KIM BEAZLEY: Mark needs to use the time to fully recover from his illnesses. I wouldn’t put any pressure on him at all.
Illnesses? Plural? Kim? Pancreatitis and… and… what?
Here’s a couple of grabs from the mailbag:
I read your take on Latham regarding his mental health and I whole-heartedly agree. His problems are mental, not political.
My amateur psychological analysis is that Latham has a “messiah complex” (is that a real medical complex, or did I make it up?). It goes like this: His whole reason for being for the last 20 years has been aimed at achieving one thing: becoming prime minister. Add it up: his early Labor party involvement, his university study, his writings and rantings, his parliamentary career, the choices he made as a politician, and finally his ascension to the leadership. Everything he did, in his own mind, was executed to lead him inexorably to the prime ministership.
It appears to me that he lived his own fable. All his life he believed that once he was in a position to take the party to an election then the people would come with him. Destiny would prevail. How could the people not be carried along by the whole suburbs-to-Canberra fairy tale?
It never entered his head that the people would reject him so once he lost the election the whole story fell in a heap, and so did he. Failing at the last hurdle was never in the script and he did not know how to handle it. He did not appear during January because he had already given up. I don’t think he ever had any intention of carrying on as leader – tsunami or no tsunami, pancreatitis or no pancreatitis. Mentally, he gave up on election night and that was that.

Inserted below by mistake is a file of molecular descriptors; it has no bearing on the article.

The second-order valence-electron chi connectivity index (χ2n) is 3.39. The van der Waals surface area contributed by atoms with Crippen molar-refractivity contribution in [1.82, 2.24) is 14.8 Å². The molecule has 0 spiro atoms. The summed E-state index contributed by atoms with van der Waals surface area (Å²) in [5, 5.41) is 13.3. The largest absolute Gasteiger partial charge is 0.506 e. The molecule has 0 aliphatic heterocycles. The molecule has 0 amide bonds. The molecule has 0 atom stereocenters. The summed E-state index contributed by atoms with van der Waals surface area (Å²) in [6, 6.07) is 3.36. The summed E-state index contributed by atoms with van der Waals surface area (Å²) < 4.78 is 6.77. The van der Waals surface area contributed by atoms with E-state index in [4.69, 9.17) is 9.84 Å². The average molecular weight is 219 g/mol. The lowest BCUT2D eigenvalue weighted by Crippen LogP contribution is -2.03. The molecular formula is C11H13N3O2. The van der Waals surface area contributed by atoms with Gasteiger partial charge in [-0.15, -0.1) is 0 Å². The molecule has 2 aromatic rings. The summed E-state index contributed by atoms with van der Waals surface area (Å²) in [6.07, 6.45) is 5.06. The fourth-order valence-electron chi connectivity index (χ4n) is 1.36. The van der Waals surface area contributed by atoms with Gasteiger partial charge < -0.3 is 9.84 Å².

I agree with you. He is crook. He has not handled his life falling apart and he needs help. Poor sod.
Maybe I’ve missed something, but your snippet today is the first time I have read any up front conjecture about Latham being depressed. Which has surprised me – he was showing signs long before the tsunami.
You will recall the stories that appeared in December during his disastrous trip to Western Australia. One story from that trip that didn’t get told was his truly gruesome effort at a party faithful sundowner where he was obviously abandoned, disoriented and badly broken.
He turned up without any minders to keep him moving on; a party of nutters got hold of him and banged on at him for 15 minutes before anyone came near him. That just doesn’t happen at these dos.
There were no WA parliamentary members present and the only Federal member supporting him as far as I can recall was Senator Ruth Webber. Top choice of sidekick.
After the snacks were all eaten someone suggested Latham could address the noticeably thin crowd. He shambled up to the podium and struggled for maybe ninety seconds to say something – anything! Pretty much all that came out was a meek suggestion that the ALP had great policies, tonight the true believers had come out and thanks.
It was agony. His Missus was there clearly dying and a collective ‘what in God’s name was that about’ ran through the room.
I went along as a bit of sport with some mates and was genuinely shocked. Compassionate even, because he obviously was a broken, lost soul.